• 15mg/kg oral, 15mg/kg rectal, 35 mg/kg rectal

  • Hourly T0 x 6h

  • Similar antipyresis (ITT)

    Time to max antipyresis: 3.6h; 95%CI (3.2-4.0)

    Time to reduction by ≥ 10C: 2.4h; 95%CI (1.8- 3.1)

    Δ T0 each hr (P=0.25; two-way ANOVA)


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Ibuprofen

  • Absorption: 1-2 hrs

  • Maximum antipyresis: 4 hrs

  • Oral dose: 5-10 mg/kg; Q 6-8 hrs

  • Toxicities: Renal, GI bleeding, anaphylaxis


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Ibuprofen vs. Acetaminophen

Perrot, et al. Arch Pediatr Adolsc Med 2004

  • Meta-anlaysis: RCTs single-dose ACE & IBU

  • Fever or pain; <18 yrs

  • IBU (5-10mg/kg) > ACE (10-15mg/kg) at 2, 4, 6 hrs post dose


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Perrot, et al. Arch Pediatr Adolsc Med 2004

Fever:

  • IBU (5-10mg/kg) > ACE (10-15mg/kg)

  • Weighted effect sizes:

    • 0.19 SD; 95% CI 0.05-0.33 (at T2)

    • 0.31 SD; 95% CI 0.19-0.44 (at T4)

    • 0.33 SD; 95% CI 0.19-0.47 (at T6)

  • AE: similar to placebo


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    Ibuprofen vs. Acetaminophen: Safety

    Lesko & Mitchell. Pediatrics 1999

    • Incidence of serious AE

    • Children < 2 yrs

    • D-B, practitioner based RCT

    • IBU (5mg/kg), IBU (10mg/kg), ACE (12mg/kg)

    • 4-week F/U: similar rates of hospitalizations

      1.4%; 95% CI 1.3%-1.6%


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    Lesko & Mitchell. Pediatrics 1999

    • No serious AE:

      • Acute renal failure

      • Anaphylaxis

      • Reye’s syndrome

      • Asthma

      • Bronchiolitis

      • Vomiting/gastritis

    • GI bleeding: 3 (IBU)

    • Short-term assessment!!


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    Alternating Ibuprofen-Acteminophen

    • Common practice: physicians & care givers

      Mayoral, et al. Pediatrics 2000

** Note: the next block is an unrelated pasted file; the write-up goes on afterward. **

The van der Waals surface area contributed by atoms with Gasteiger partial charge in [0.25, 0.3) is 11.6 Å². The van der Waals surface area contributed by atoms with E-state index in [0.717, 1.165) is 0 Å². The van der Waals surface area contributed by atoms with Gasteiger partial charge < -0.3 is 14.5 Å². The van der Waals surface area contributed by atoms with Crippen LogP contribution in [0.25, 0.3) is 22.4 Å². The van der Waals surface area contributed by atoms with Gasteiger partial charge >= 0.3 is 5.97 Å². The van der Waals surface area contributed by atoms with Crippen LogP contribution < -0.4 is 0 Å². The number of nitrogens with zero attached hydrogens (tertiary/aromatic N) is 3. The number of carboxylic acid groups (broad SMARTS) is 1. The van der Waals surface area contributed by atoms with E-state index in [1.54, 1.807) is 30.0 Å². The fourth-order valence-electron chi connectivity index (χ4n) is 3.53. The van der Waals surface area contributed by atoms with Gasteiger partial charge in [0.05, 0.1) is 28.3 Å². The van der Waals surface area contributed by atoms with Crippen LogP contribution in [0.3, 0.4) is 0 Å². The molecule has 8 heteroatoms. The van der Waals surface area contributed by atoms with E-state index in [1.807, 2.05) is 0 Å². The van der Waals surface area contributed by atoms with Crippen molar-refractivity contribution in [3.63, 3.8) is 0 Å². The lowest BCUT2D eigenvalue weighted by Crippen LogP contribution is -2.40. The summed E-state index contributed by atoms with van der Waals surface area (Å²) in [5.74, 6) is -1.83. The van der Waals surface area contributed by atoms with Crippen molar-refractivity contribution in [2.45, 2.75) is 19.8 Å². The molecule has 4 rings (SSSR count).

• 50% of physicians

      • Young physicians (fever phobia!!)


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    Alternating Ibuprofen-Acteminophen

    Nabulsi, et al. BMC Medicine 2006

    - 38.5% of parents

    - 84.3%: physician’s advice

    - 13.7%: self-initiated

    - 71.7%: “very effective”


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    Alternating Ibuprofen-Acteminophen

    Wright & Liebelt. Clin Pediatr 2007

    - 44% of parents

    - 81%: physician’s advice

    - 8%: self-initiated

    - Frequency : 9% (2 hrs)

    16% (3 hrs)

    43% ( 4 hrs)

    - 61%: written instructions


    Combined ibuprofen acteminophen l.jpg
    Combined Ibuprofen-Acteminophen

    Erlewyn-Lajeunesse, et al. Arch Dis Child 2006

    • O-L RCT

    • 123 children (6m-10y); ER (T0 ≥ 38.0 0C)

    • Tympanic T0, T1, T2

    • Paracetamol 15mg/kg, IBU 5mg/kg, both

    • Δ at T1:

      Both>Paracetam. 0.35 0C; 95%CI 0.10-0.60

      Both=IBU 0.25 0C; 95%CI -0.01-0.50


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    Alternating Ibuprofen-Acteminophen

    Sarrell, et al. Arch Pediatr Adolesc Med 2006

    • 464 children (6-36m), outpatients (T0 ≥ 38.4 0C)

    • ??D-B RCT

    • ACE 12.5mg/kg Q6h, IBU 5mg/kg Q8h, ACE/IBU Q4h (??blinding)

    • 3-day T, stress score, amount of drug, days absent from day care/work, fever recurrence, no. ED visits


    Alternating ibuprofen acteminophen31 l.jpg
    Alternating Ibuprofen-Acteminophen

    Sarrell, et al. Arch Pediatr Adolesc Med 2006

    • Loading doses: 25mg/kg ACE, 10mg/kg IBU

    • ACE/IBU (p<0.001):

      lower mean T

      more rapid ↓T

      less stress score

      less absenteeism

    • No AE in all groups


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    Alternating Ibuprofen-Acteminophen

    Nabulsi, et al. BMC Medicine 2006

    • D-B, P-C RCT

    • 70 children (6m-12.8y); inpatients (T0 ≥ 38.8 0C)

    • IBU 10mg/kg at T0 , placebo at T4

      IBU 10mg/kg at T0 , ACE 15mg/kg at T4

    • T0, T4-8




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    Combined antipyretics: ?risks

    • Potentiation of renal toxicity: case reports

      Ibuprofen reduces glutathione production +acetaminphen renal toxicity (tubular necrosis)


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    Antipyretics AE: controversies!

    • Asthma & IBU: Risk similar to ACE Lesko et al. Pediatrics 2002

    • Febrile sz & IBU or ACE: No ↓ in recurrences

      van Stuijvenberg, et al. Pediatrics 1998

      Baumann RJ. Pediatrics 1999


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    Antipyretics AE: controversies!

    • Invasive group A strep and NSAIDs:

      - No ↑ risk necrotising GAS infections

      - ? Association with non-invasive GAS infections and IBU

      OR= 3.9; 95% CI 1.3-12 (Subgroup of combined antipyretic)

      Lesko et al. Pediatrics 2001


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    Should we treat fever?

    “ .. antipyretics should not be given routinely to children with fever in developing countries; they should be reserved for the treatment of children with severe discomfort or high fever..”

    WHO Programme for the Control of Acute Respiratory Infections. The management of fever in young children with acute respiratory infections in developing countries. Geneva: World Health Organization, WHO/ARI/93.30,1993